Chicago

Lost Boyz, Inc.

LaVonte Stewart, Founder and CEO of Experience Baseball’s South Chicago partner, Lost Boyz, Inc., tells this story:

A phone call brought the unexpected darkness of my 2013 Spring.  (At) 7:30am I thought I was getting a good luck call from the Commissioner of Lost Boyz Baseball, co-founder, and my Best friend like a brother, Joseph Stewart. To my surprise it was his mom; … I knew it was not a good call.  She informed me Joe was sick at Northwestern and his life term was expected to expire within 24-48 hours, just a matter of time.  My heart went to my throat, my eyes flooded, and my voice cracked as that of a pubescent boy.

I still coached and hollered and admonished my players that day as I normally would, although my heart was heavy and my mind burdened.  We lost two training games that day, the first to the South Side Bisons 15-12, and the second to the Rosemoor Sox 10-2.  I hurried home to change and headed out for Northwestern…

Joe and I met in 1991 on the field of play. He was a pitcher for Corliss High and I was a center fielder for South Shore High.  We faced his team that Spring and Joe was amazing, striking most of us out, hitting doubles, stealing bases. We could not stop this guy!  Couple of weeks later I passed him in my school hallway.  I said “Hey aren’t you the pitcher from Corliss that beat the crap … out of us?”  He smiled a million dollar smile, and emphatically said “Yup, I just transferred here”.  I rushed him to the Coach and by the end of the school day he was our new starting pitcher.

That was the beginning of a life long friendship between Joe and I.  See I couldn’t really play, and ever since Little League, no coach bothered to teach me because I sucked and my Dad didn’t play sports, so there was no Father/Son catch.  Joe immediately started addressing my deficiencies and working to instill confidence in me; he recognized my insecurity and embarrassment of my lack of skills.  By mid season I was catching every fly ball hit to center, admittedly awkward, but making the critical outs.  I was hitting shots and using my speed to steal bases. Eventually I went on to play college and semipro baseball, but Joe didn’t.  See we were supposed to go to college together and play baseball and football (he was also an All-City quarterback), but that summer Joe got shot in the back and paralyzed, and our other athletic friend went to jail. So I was the only one of the “3 Amigos” left.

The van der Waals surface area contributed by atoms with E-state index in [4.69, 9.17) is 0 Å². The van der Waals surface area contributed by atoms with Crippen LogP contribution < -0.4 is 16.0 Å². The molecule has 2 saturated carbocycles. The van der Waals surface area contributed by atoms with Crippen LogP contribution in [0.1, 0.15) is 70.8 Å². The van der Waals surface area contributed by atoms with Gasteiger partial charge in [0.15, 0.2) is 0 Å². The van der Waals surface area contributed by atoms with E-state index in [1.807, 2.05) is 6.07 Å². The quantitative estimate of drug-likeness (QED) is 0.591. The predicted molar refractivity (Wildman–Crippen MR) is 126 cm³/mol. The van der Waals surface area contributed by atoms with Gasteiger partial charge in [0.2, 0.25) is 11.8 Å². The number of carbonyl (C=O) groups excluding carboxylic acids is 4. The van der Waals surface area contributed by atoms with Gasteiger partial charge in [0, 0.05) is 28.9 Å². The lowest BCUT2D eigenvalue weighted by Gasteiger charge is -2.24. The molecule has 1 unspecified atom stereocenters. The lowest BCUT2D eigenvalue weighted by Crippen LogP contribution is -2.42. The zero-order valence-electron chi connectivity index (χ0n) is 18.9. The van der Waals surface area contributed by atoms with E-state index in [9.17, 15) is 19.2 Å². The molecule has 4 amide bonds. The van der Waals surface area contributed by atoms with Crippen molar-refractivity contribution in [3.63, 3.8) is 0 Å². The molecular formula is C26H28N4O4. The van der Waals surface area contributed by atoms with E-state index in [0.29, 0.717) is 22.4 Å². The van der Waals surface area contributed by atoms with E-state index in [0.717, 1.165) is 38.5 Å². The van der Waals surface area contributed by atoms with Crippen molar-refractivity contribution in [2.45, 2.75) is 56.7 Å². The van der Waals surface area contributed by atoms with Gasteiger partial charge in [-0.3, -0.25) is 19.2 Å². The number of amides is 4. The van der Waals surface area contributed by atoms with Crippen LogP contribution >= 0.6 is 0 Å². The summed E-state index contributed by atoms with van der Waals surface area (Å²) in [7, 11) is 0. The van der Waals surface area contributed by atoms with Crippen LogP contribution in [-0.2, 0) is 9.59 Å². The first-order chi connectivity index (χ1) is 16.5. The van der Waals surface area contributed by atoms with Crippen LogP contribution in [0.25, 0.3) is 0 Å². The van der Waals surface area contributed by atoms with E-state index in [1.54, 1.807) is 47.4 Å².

Joe Stewart, left, and LaVonte Stewart, right, with the inaugural team of Lost Boyz Inc.

Joe Stewart, left, and the inaugural South Shore Little Leaguers.

Even though he had the better chance of going pro in something, he never got bitter and only wished me well in college.  By adulthood Joe and I decided to coach a little league team together, wheelchair and all.  We took a group of rag-tag kids, shaped them up, and won the South Shore Little League World Series…imagine that!  Our first year coaching and we took the Championship by storm, and not because we were the best team, but because we believed in those kids and made them believe in themselves, the same way Joe did me in high school.  In all this Joe never got bitter and made excuses for not doing things because of his condition. His faith told him that God had a reason and that he still had a purpose.  Joe stopped coaching after 2 seasons because his health declined a bit; even after having a leg amputated he showed up for season 2, and he never complained.  After the loss of his second leg, I insisted (out of guilt) he retire from coaching; reluctantly he did. We then started our own program, Lost Boyz Baseball, and Joe became the Commissioner.  Joe went to college at CSU, and eventually became my first son’s Godfather…

Joe transitioned on the afternoon of Mother’s Day (2013). I supposed God wanted Joe to pitch for Him on the field of Glory. So with my pain, heavy heart, weary eyes today, this season is dedicated to the memory of my brother from another mother, Joseph Stewart…..WE WILL MISS YOU AND HONOR YOU WITH THE 2013 SEASON.  MAY YOUR SPIRIT LEAD US TO A CHAMPIONSHIP. I WILL COACH THIS YEAR WITH ALL THE FIRE AND PASSION I HAVE IN ME. My message to the readers out there — you are blessed regardless of your condition…DON’T COMPLAIN.  My message to my players — no matter how bad you are, keep working hard and believe in yourself, you can be what you want to be….AND WHAT HATERS SAY YOU CAN’T BE……I am a witness…right Joe?

(Read the entire expert at Lost Boyz, Inc.)

The neighborhood of violence and uncertainty in which this story is set is less than 10 city miles from U.S. Cellular Field,   home of the 2005 World Series champs, the Chicago White Sox.

LaVonte Stewart and Lost Boyz are “existing community strengths” to their South Shore Chicago neighborhood. Experience Baseball and help support the boys at Lost Boyz.